Will End of $600 Federal Jobless Benefit Hurt Cannabis Sales?

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Unless Congress acts to extend this temporary lifeline, weed sales may start to drop.

Since late March, tens of millions of unemployed Americans have received an extra $600 a week in jobless benefits.

For many, this additional income is the only thing allowing them to meet basic needs like paying rent and buying groceries. For others, this new temporary benefit bump means workers are making more than they ever did on the job. Despite misguided claims that such a scenario speaks to the need for people to return to work, what the situation in truth reveals is an economy so broken that the lowest tier of employment is inferior to no employment at all.

One interesting wrinkle to all of this is how the cannabis industry has clearly benefited from Americans having more money to spend. Add in unprecedented levels of boredom and stress — plus cannabis being declared “essential” in jurisdictions across the country — and you have the recipe for strong sales at a time when many other industries are in freefall.

As always, the situation is a confluence of many things. That advances in technology have arrived in tandem with a need for cannabis sales to go virtual, curbside, and remote is no small miracle. For marijuana to be one of the few things an increasingly divided country still agrees on is also quite notable.

In states driven by resident (or local) sales, numbers are solid. By contrast, states that rely more heavily on tourism — Colorado and Nevada — have seen sales suffer in recent months. That makes sense, given travel restrictions and the closure of consumption lounges and other appeals of cannatourism.

Leaving the tourist-dependent jurisdictions aside, it’s clear that cannabis has (at least thus far) proven itself to be “recession-proof.” The term, though nebulous, speaks to the appeal of cannabis beyond it’s frivolous “vice” category. Yes, Americans seem to want alcohol and cannabis in record numbers these days, but it’s important to remember that the latter is not only a comfort, but a medicine.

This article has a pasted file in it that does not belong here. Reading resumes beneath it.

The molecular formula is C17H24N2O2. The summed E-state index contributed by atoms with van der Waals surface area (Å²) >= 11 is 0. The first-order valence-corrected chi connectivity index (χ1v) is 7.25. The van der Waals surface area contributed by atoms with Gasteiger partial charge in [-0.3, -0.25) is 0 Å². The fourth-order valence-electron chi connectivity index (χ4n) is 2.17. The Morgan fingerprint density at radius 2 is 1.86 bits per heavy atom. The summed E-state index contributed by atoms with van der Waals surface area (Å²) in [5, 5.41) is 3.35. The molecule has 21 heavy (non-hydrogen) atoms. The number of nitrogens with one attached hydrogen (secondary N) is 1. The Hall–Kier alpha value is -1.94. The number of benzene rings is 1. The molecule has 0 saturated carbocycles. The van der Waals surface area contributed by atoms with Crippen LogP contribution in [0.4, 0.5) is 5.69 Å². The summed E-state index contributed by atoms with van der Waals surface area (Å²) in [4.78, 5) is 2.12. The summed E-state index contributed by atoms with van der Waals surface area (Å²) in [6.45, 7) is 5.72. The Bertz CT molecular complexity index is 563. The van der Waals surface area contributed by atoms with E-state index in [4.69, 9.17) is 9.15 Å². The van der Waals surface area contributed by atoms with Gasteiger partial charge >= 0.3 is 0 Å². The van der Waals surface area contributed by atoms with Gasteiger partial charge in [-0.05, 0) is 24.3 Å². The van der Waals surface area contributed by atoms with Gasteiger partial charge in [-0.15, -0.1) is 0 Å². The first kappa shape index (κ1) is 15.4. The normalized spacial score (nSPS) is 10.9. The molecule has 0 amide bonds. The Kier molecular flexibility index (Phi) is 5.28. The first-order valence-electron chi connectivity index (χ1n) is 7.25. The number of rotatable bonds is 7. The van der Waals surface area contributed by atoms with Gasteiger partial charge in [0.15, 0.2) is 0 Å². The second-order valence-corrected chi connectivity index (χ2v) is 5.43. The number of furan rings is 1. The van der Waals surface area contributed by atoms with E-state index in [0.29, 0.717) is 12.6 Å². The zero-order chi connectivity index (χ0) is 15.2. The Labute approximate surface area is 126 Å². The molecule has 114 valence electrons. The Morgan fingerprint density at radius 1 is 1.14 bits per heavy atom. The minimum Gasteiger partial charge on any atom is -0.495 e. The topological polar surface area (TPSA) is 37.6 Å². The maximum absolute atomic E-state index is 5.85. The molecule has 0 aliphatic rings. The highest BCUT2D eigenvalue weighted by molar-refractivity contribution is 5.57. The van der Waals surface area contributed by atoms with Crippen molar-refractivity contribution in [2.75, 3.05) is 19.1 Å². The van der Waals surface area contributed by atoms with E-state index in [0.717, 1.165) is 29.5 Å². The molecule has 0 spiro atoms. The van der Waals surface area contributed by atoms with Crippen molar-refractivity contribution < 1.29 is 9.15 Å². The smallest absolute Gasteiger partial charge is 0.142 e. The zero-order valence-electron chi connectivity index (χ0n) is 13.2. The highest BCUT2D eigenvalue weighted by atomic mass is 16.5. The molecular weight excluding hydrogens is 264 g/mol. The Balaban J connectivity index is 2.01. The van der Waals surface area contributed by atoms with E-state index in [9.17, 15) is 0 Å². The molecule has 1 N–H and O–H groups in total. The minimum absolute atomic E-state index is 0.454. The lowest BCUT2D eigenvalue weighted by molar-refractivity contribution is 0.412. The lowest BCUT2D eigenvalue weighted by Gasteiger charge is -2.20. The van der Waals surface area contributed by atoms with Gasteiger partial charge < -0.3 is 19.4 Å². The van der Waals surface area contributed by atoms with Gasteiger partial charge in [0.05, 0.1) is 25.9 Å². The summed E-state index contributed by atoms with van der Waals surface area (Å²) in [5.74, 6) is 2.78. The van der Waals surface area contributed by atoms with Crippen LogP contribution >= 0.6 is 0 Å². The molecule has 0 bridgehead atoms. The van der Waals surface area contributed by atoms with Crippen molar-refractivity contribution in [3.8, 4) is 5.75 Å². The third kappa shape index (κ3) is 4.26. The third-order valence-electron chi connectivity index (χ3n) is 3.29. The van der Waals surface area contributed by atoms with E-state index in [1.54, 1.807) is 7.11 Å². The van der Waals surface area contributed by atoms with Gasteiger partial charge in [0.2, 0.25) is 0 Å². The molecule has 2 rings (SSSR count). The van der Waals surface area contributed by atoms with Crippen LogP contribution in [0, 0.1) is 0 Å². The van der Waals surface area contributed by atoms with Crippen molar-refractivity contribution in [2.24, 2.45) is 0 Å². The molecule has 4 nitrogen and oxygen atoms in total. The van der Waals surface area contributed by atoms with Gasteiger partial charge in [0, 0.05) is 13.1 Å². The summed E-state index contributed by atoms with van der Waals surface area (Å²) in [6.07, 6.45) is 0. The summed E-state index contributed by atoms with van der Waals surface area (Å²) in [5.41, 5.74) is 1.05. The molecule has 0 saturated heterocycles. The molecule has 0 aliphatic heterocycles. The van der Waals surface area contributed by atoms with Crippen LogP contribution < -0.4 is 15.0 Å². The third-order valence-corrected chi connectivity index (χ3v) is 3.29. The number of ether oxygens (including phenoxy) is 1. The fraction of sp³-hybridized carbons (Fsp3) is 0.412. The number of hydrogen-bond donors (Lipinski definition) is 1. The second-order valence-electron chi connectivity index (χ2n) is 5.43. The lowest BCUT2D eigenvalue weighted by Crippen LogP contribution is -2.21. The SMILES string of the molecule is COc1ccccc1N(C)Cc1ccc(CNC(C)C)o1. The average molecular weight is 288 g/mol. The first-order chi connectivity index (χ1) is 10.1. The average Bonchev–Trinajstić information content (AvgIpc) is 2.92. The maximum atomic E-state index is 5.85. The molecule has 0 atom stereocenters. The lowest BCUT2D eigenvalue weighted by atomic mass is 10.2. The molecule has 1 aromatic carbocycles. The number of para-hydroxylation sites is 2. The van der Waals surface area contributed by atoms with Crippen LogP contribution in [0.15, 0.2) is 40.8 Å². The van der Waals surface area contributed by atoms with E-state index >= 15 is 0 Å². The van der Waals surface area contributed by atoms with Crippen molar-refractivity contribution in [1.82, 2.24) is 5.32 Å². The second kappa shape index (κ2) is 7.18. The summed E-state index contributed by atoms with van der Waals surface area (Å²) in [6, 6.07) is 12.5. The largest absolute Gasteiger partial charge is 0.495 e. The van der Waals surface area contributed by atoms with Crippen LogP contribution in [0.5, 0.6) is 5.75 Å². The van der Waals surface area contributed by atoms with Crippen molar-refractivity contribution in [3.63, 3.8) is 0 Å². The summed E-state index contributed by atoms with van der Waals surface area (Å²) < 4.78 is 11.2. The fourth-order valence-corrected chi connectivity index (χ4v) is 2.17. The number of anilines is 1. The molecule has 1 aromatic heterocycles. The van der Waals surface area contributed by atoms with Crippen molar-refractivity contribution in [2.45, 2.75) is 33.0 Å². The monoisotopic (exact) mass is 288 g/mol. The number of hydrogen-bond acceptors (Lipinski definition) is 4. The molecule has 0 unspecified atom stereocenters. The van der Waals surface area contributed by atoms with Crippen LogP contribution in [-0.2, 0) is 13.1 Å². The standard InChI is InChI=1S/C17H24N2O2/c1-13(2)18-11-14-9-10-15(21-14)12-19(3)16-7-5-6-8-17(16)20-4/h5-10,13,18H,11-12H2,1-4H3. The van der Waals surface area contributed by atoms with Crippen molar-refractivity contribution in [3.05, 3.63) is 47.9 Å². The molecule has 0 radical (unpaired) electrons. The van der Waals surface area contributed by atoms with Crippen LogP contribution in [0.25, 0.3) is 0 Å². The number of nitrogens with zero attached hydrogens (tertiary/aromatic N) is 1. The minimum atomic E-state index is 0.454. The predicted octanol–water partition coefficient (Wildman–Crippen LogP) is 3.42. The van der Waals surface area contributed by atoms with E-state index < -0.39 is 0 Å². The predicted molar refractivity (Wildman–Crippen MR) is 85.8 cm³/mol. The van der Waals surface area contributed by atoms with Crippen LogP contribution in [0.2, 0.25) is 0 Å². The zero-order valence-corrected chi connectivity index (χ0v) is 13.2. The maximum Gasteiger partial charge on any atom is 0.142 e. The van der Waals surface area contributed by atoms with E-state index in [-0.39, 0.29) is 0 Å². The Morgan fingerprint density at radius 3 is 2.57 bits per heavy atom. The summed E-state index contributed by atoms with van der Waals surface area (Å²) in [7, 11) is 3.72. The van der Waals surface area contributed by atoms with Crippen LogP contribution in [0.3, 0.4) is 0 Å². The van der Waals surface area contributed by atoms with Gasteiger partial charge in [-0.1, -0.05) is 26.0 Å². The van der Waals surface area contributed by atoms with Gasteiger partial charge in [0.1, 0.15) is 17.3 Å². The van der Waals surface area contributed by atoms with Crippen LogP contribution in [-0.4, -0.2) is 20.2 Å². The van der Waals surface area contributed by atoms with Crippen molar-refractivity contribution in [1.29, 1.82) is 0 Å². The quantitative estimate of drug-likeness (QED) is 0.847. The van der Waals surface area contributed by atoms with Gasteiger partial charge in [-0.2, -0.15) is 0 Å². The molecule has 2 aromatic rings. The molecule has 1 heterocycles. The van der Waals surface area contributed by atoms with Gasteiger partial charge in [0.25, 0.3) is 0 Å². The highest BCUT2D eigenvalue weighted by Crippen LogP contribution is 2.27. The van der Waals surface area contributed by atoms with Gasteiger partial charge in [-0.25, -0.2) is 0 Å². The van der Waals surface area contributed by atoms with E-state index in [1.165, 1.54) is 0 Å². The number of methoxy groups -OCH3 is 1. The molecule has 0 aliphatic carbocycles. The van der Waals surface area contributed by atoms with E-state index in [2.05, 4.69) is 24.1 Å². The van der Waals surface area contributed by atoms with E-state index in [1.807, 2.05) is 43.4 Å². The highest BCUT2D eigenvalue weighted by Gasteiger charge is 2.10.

That distinction is important as the window for Congress to extend the extra benefits past July continues to slam shut. Should the additional $600 stop coming, will weed sales suffer as a result?

No fancy math degree is required to do the back-of-the-napkin figures here. If people have less money to spend, less money will be spent. Andrew Livingston of the Denver-based cannabis law firm Vicente Sederberg summarized the situation thusly:

“I’m confident in saying that reducing an individual’s total earnings will affect the amount of money they’ll be able to spend on cannabis,” Livingston told Marijuana Business Daily. “But I would expect a larger impact on adult-use sales because medical patients treat cannabis a lot like their necessary medicine.”

Indeed, the distinction Livingston draws here is one that may ultimately be the biggest factor in determining where legal cannabis sales go from here: If Americans suddenly find their wallets emptier, will cannabis still be essential in their minds?

To further complicate the matter, we can’t ignore the reality of the unregulated market in this scenario either. Perhaps consumers are unwilling to pay legal prices without an added $600 coming in each week. Does that mean they will simply stop smoking? Probably not.

Instead, they will likely return to whatever illegal channels they were previously relying on. Or maybe they’ll decide to nurture a green thumb and grow plants of their own. The point is that a drop in legal sales would not definitively prove that consumers are de-prioritizing cannabis in their spending — it would only prove they’re not buying legal cannabis.

Caveats aside, many will be watching the market closely to see what happens in the weeks and months ahead.

Will legal sales plummet? Could customers now accustomed to the benefits of the regulated market decide they’re not looking back? Whatever happens, the numbers are likely to be messy and highly scrutinized regardless of what they suggest.

Of all the possible scenarios, however, the true tragedy is that one in which Congress simply continues to make it possible for their constituents to survive a pandemic without worry of choosing between medicine and shelter is apparently the unlikeliest of all. Sounds like a good reason to buy some cannabis, no?

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